here. Fortunately, this is a simple enough case that I can guess the
important part. But for future reference, be aware that declarations are
important.

ANAME and SS are of type real (either by default or explicit
declaration). That's why they print out as real values. You should
ideally declare them to be character strings instead.

This code uses a mixture of very old and newer features. The very old
feature is using a real variable to store character values. That was the
only way to do character data in Fortran 66 and earlier; there wasn't a
character type. It became nonstandard in Fortran 77 (30 years ago), even
though most f77 compilers, and many later ones as well, continued to
support the old option. Using an "A" (character) format edit descriptor
with a real variable is technically nonstandard.

Anyway, even if you are using a compiler that supports the old Hollerith
usage (that's what putting character data in noncharacter variables is
called), that won't go well with using the newer feature of
list-directed output formatting. (That's the second * in your write
(*,*)). List-directed output formatting just sees a real variable, so it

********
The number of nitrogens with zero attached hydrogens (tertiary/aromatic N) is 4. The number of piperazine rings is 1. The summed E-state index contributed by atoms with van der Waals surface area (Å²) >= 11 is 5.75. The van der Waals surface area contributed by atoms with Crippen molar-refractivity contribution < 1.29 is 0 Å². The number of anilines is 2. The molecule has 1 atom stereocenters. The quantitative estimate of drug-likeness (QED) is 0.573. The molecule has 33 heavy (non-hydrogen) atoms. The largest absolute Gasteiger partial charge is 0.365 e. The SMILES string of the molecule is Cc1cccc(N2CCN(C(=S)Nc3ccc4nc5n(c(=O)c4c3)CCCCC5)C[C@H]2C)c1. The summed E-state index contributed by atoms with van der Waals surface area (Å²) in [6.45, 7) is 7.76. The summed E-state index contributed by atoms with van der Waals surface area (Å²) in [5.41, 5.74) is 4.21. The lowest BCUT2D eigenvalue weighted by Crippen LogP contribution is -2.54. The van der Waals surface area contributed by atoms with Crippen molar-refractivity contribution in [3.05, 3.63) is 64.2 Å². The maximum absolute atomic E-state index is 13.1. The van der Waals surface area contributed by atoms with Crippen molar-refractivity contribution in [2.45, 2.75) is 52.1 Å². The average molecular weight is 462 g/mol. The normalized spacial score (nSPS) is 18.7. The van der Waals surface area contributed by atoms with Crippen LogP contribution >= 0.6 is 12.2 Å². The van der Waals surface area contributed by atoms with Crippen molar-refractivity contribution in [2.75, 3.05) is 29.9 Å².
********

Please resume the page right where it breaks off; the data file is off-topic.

uses formatting appropriate for reals - not characters. If you are using
Hollerith, you can't output it meaningfully with list-directed output.
You have to use an explicit format with an appropriate "A" edit
descriptor, just like you did for the input. Using character variables
is better, though.

> 2. READ(IN, 900) has 10 variables, but 900 FORMAT(11 variables here).
> Does that mean last one ("1x, A4") is ignored?

First, a correction. The FORMAT doesn't have anything that corresponds
directly to variables. It has edit descriptors that define fields that
correspond to individual data items. For example, your first edit
descriptor is 5A4. That defines 5 fields. It does *NOT* necessarily
correspond to a single variable. Apparently your ANAME variable is
dimensioned with size 5, so it uses all 5 fields. But that isn't so in
general. The 5 fields could correspond to 5 separate variables.

So, counting fields defined by your FORMAT, I see 15 fields, 5 from the
5a4, 2 from the 2f10.5, and 8 more. The X edit descriptrs don't count as
defining field; they just skip columns.  I see 15 values to go with
these 15 fields. You have 10 variables; one is an array of 5 elements,
one an array of 2 elements, and 8 are scalars (at least that's what I
deduce, though you don't show the declarations). That seems to match.

Hmm. Where did you get a count of 11 of anything from. I was assuming
that you were just calling the 5a4 and 2f10.5 one thing each, but doing
that I only come up with 10. Did you just miscount? (Easy to do).

Anyway, the answer, after rephrasing in the right terms, is yes, that
unused data edit descriptors at the end of the format are ignored, even
though it doesn't look like you have that situation.

--